Though I suppose it’s always existed, I’ve noticed a prevailing trend in which more and more people identify as chief executive officers. From those clicking the fork button on a GitHub repository, to those selling jars of jam on Etsy, it seems many want to wear the badge. Is it really the right move though?
Why is it happening?
While pointing the finger at narcissists and egotists finding a platform from which to self-aggrandise in web 2.0 is easy, I feel making that leap is a bit of a cop-out. Certainly this plays some part, but I imagine other factors are also involved.
Take for example the need to stand out in a crowd. In the business world this is a daily struggle, and the allure of tagging business outreach e-mails as John Smith, Chief Executive Officer, Appleberry Kawaii Enamel Pins may simply prove too strong for some. The rise of things like the gig economy, and exceedingly crippling costs of gaining a further education likely aggravate this, as blog urls and twitter followers quickly constitute legitimate curriculum vitae.
Going hand-in-hand with this is the idea that a business is further legitimised by possessing a CEO. Figureheads have long been inspirers of confidence, becoming icons representing something greater than themselves; Moses, Spartacus, Joan of Arc, George Washington, Bill Gates, Elon Musk; there is no shortage of such figureheads that quickly come to mind. Oftentimes these iconic figures will become and remain more known and respected than that for which that stand. Is it a wonder people might attempt to capture such lightning in a bottle to further their ambitions?
The important question: What is a CEO?
A Chief Executive Officer, as the name suggests, is the chief, i.e. most important, executive officer within an organisation. Rather than me explaining it, allow me to share the definition from Investopedia:
A chief executive officer (CEO) is the highest-ranking executive in a company, whose primary responsibilities include making major corporate decisions, managing the overall operations and resources of a company, acting as the main point of communication between the board of directors (the board) and corporate operations, and being the public face of the company. A CEO is elected by the board and its shareholders.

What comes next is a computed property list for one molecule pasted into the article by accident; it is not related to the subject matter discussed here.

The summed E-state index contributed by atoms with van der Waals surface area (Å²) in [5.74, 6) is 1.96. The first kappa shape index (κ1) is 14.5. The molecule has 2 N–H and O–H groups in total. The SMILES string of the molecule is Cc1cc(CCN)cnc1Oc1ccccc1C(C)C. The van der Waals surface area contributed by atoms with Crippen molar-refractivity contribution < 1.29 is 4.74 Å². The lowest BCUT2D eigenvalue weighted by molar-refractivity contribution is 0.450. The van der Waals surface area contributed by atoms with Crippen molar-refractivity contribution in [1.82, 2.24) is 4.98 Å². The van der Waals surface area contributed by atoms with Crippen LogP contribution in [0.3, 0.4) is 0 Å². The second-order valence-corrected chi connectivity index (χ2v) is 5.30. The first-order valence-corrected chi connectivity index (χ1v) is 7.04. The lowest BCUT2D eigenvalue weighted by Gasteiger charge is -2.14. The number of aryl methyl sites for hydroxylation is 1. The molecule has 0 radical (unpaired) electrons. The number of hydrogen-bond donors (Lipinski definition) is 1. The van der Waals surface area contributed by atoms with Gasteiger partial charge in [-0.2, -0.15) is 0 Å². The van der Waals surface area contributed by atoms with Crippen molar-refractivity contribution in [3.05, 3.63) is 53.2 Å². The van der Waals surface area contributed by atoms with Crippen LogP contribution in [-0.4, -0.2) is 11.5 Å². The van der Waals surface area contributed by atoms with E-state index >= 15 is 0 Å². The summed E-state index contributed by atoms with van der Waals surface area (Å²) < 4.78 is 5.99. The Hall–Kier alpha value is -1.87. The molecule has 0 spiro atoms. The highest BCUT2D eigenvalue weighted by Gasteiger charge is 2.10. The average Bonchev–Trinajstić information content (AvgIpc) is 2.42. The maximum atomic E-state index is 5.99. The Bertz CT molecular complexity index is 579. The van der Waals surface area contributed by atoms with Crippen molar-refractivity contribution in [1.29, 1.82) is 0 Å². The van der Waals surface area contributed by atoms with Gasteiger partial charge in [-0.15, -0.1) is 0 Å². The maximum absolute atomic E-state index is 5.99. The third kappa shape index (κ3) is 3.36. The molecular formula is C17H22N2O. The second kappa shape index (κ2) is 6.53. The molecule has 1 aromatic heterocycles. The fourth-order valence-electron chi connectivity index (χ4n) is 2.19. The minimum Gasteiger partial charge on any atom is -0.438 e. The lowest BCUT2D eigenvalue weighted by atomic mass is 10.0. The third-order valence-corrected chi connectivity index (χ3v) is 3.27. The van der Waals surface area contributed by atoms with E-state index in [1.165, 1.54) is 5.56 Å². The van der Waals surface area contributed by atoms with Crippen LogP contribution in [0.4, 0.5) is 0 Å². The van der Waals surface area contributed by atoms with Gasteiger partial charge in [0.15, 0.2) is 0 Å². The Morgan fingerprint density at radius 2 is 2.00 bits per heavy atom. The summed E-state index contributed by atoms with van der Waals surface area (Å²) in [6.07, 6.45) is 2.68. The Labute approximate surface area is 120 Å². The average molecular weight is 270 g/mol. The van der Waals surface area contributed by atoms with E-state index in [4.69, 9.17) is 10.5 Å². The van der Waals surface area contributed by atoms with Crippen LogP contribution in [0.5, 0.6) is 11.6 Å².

As this definition demonstrates, the role of a CEO is quite complex, and also quite specific, requiring several determining factors.
Should you really be calling yourself CEO?
The short of it is, if you’re making that decision for yourself, the answer is no. As the Investopedia definition makes clear, a CEO is a position to which someone is elected. I realise this is me making an appeal to authority, but as it tends to be the commonly held and practised process, I feel it’s sufficiently compelling. All the same, let’s look a little closer.
Let’s return to the question of why people are doing this, and the assumption of it being for legitimacy. If a business maintains a website, and that website lists a CEO on a team page, this may, I assume, be thought of as lending credence to the business. I’ve even seen some sites without team pages, simply featuring a ‘message from the CEO’ on the landing page. Funnily enough, ‘contact us’ e-mails are directed straight to the CEO’s personal address in many cases, quickly betraying what’s likely a one-man operation. If I’m finding these tells, I can assure you any sufficiently-sized business will too, as they’ll investigate you before making any business commitments.
The other question is about the nature of a CEO. Is your business sufficiently sized to require a CEO? Are there ample subordinates within the organisation to necessitate someone with executive power to break internal disputes? Are you serving above a board of executives, addressing shareholder meetings, or presenting at corporate functions? The chances are if you’re not, you’re overinflating your position.
What’s the answer?
The important consideration before taking on the title of CEO of your own volition is that demonstrated by the phrase with great power comes great responsibility. While the label CEO may perhaps bestow credibility and status, it also dictates people will hold you to higher standards. CEOs in the established business world don’t usually rise to such positions without years of experience and the lessons that come with them. That’s to say, if a self-determined CEO makes a mistake the business world wouldn’t expect from a seasoned, qualified individual, the associated fallout will reflect that. The business world can be brutally unforgiving, so the question to ask yourself is ‘is it worth it?’
There’s no shame in being an owner-operator, small business owner, or freelancer. It could work in your favour to claim as much, and I’d speculate modesty is much less likely to put off potential business partners than what may be perceived as delusions of grandeur.